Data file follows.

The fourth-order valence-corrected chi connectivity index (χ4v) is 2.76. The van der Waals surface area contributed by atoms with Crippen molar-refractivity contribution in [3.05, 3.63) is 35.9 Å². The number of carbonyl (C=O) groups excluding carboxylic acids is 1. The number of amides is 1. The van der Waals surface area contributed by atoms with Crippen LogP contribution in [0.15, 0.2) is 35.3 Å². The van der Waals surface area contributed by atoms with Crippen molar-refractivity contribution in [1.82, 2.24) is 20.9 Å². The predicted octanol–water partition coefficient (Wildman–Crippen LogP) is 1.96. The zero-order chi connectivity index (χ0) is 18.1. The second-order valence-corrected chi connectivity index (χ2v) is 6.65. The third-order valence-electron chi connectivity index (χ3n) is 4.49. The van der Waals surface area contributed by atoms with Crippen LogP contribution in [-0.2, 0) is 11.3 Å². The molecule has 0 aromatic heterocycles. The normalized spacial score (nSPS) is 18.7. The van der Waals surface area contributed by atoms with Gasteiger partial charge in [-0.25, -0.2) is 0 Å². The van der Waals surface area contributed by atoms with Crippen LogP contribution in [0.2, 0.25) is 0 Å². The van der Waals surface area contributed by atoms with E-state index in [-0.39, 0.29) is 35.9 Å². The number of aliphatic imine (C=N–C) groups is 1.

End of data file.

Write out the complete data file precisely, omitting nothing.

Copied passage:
The fourth-order valence-corrected chi connectivity index (χ4v) is 2.76. The van der Waals surface area contributed by atoms with Crippen molar-refractivity contribution in [3.05, 3.63) is 35.9 Å². The number of carbonyl (C=O) groups excluding carboxylic acids is 1. The number of amides is 1. The van der Waals surface area contributed by atoms with Crippen LogP contribution in [0.15, 0.2) is 35.3 Å². The van der Waals surface area contributed by atoms with Crippen molar-refractivity contribution in [1.82, 2.24) is 20.9 Å². The predicted octanol–water partition coefficient (Wildman–Crippen LogP) is 1.96. The zero-order chi connectivity index (χ0) is 18.1. The second-order valence-corrected chi connectivity index (χ2v) is 6.65. The third-order valence-electron chi connectivity index (χ3n) is 4.49. The van der Waals surface area contributed by atoms with Crippen LogP contribution in [-0.2, 0) is 11.3 Å². The molecule has 0 aromatic heterocycles. The normalized spacial score (nSPS) is 18.7. The van der Waals surface area contributed by atoms with Gasteiger partial charge in [-0.25, -0.2) is 0 Å². The van der Waals surface area contributed by atoms with Crippen LogP contribution in [0.2, 0.25) is 0 Å². The van der Waals surface area contributed by atoms with E-state index in [-0.39, 0.29) is 35.9 Å². The number of aliphatic imine (C=N–C) groups is 1.